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I am having a problem with the following exercise.

I need to show the $x^2 = \cos x $ has two solutions.

Thank you in advance.

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In what interval? – DonAntonio Nov 14 '12 at 12:45
The interval is not specified – user43418 Nov 14 '12 at 12:49
up vote 2 down vote accepted

$f(x) = x^2 - \cos x$ is a continuous function. Since $f(0) = -1$ and $f(\frac{\pi}{2}) = \frac{\pi^2}{4}$, $f$ has at least one zero in the interval $(0, \pi/2)$. Its derivative $f'(x) = 2x + \sin x$ is strictly positive in the interval $(0,\pi/2)$ so $f$ is strictly increasing and we conclude that $f$ has exactly one root $f(x_0) = 0$ in the interval $(0,\pi/2)$.

For $x \geq \pi/2$, $f(x) \geq \frac{\pi^2}{4} - 1 > 0$, so $f$ has no roots in $[\pi/2, +\infty)$.

Since $f$ is symmetric with respect to the $y$-axis, meaning $f(x) = f(-x)$, $f$ has only two roots -- $x_0$ and $-x_0$.

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I was asked as well to solve this equation using Taylor polynomials (I did that) and found that $x_0=± \sqrt{\frac{2}{3}}$. But what are the bounds of the error? – user43418 Nov 14 '12 at 13:55
@user43418: The bound for the error in $y$ is the error in the Taylor series, $\frac {x^4}{4!}$. You can use the slope of the function at this point to approximate the error in $x$. – Ross Millikan Nov 14 '12 at 14:02
I don't understand... – user43418 Nov 14 '12 at 14:05

Let $f(x)=x^2-\cos x$. Note that the curve $y=f(x)$ is symmetric about the $y$-axis. It will thus be enough to show that $f(x)=0$ has a unique positive solution. That there is a unique negative solution follows by symmetry.

There is a positive solution, since $f(0)\lt 0$ and $f(100)\gt 0$. (Then use the Intermediate Value Theorem.)

For uniqueness of the positive solution, note that $f'(x)=2x+\sin x$. In the interval $(0,\pi/2)$, $f'(x)$ is positive because both terms are positive. And for $x\ge \pi/2$, we have $f'(x)\ge \pi-1$.

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Assuming you want to show that $f(x) = \cos x - x^2$ has two solutions over $\mathbb R$, you could try the following approach: Since both $\cos x$ and $x^2$ are even functions, if $f(x)$ has a solution $x > 0$, $-x$ is also a solution. Therefore, it is sufficient to prove that $f(0) \neq 0$ and there is exactly one solution $x \in ]0,\infty[$.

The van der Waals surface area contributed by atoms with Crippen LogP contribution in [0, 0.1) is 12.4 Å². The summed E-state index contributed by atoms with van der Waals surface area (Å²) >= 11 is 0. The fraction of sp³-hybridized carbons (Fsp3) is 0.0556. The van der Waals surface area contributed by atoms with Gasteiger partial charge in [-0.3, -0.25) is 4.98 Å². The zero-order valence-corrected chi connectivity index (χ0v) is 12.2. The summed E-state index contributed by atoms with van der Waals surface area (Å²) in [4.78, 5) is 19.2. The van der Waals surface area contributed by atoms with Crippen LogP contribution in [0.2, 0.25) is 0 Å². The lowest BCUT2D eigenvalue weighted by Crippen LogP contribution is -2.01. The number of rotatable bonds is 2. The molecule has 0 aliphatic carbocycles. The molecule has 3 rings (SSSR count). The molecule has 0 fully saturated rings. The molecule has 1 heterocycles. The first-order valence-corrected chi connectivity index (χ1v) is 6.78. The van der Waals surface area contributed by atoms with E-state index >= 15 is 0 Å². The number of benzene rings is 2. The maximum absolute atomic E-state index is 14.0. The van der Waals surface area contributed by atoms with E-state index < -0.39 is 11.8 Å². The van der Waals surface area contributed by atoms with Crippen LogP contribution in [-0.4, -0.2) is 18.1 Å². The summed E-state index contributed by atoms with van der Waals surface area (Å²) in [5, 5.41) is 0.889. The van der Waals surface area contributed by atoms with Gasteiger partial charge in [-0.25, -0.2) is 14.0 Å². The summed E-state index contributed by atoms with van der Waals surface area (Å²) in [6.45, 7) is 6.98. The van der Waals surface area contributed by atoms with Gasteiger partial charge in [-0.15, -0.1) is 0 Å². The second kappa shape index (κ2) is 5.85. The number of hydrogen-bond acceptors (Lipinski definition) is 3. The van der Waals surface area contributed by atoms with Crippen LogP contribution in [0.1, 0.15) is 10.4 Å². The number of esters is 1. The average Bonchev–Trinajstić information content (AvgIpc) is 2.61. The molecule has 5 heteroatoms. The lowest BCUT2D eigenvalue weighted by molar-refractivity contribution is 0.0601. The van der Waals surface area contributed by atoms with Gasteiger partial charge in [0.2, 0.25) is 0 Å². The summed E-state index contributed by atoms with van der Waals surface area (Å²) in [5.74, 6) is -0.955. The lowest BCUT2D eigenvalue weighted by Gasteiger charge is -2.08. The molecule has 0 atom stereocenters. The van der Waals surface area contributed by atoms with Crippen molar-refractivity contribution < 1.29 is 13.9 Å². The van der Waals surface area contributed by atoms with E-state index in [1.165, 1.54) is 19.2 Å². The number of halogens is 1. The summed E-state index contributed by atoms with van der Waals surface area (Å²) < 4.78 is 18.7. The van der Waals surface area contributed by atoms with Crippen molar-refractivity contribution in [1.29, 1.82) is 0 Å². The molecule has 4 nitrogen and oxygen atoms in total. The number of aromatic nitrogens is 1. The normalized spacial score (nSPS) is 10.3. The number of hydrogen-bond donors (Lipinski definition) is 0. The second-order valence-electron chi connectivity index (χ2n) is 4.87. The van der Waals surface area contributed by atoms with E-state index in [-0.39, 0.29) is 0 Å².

The first part is easy, since $f(0) = \cos 0 - 0^2 = 1$. So, split up the interval $]0,\infty[$ into two parts: $]0,1]$ and $]1,\infty[$. In the following, we will use three well-known properties of $\cos x$, namely:

  1. $\cos x$ is strictly decreasing on $[0,\pi]$.
  2. $|\cos x| \le 1$ for all $x \in \mathbb R$.
  3. $\cos$ is continuous.

In the first interval, we have that $1 = \cos 0 > \cos 1$. On the other hand, $0^2 = 0 < 1$ and $1^2 = 1 > \cos 1$, so $f(0) = 1$ and $f(1) < 0$. By continuity of $\cos$ and $x^2$, $f$ is continuous. Hence by the Intermediate Value Theorem, the equation $f(x) = 0$ has a solution in $[0,1]$, and that solution is not $0$.

Furthermore, let $x > 1$. Then $f(x) \le 1- x^2 < 0$ by property (2), so there are no solutions for $x > 1$ (and, by $f(x)$ even, $x < -1$).

It remains to show that there is no further solution in $[0,1]$. But this follows from the fact that $f(x)$ is strictly decreasing on $[0,1]$.

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Here is a different approach. Consider the function $$ F(x)=\frac{x^3}{3}-\sin x. $$ Since $DF(x)=x^2-\cos x$, any critical point of $F$ solves your equation. Now, $F(x) \to -\infty$ as $x \to -\infty$, and $F(x) \to +\infty$ as $x \to +\infty$. Since $DF(0)=-1$ and $F(0)=0$, there are points $x_1<0$ and $x_2>0$ where $F(x_1)>0$ and $F(x_2)<0$. Therefore $F$ must have a local maximum point and a local minimum point: two critical points.

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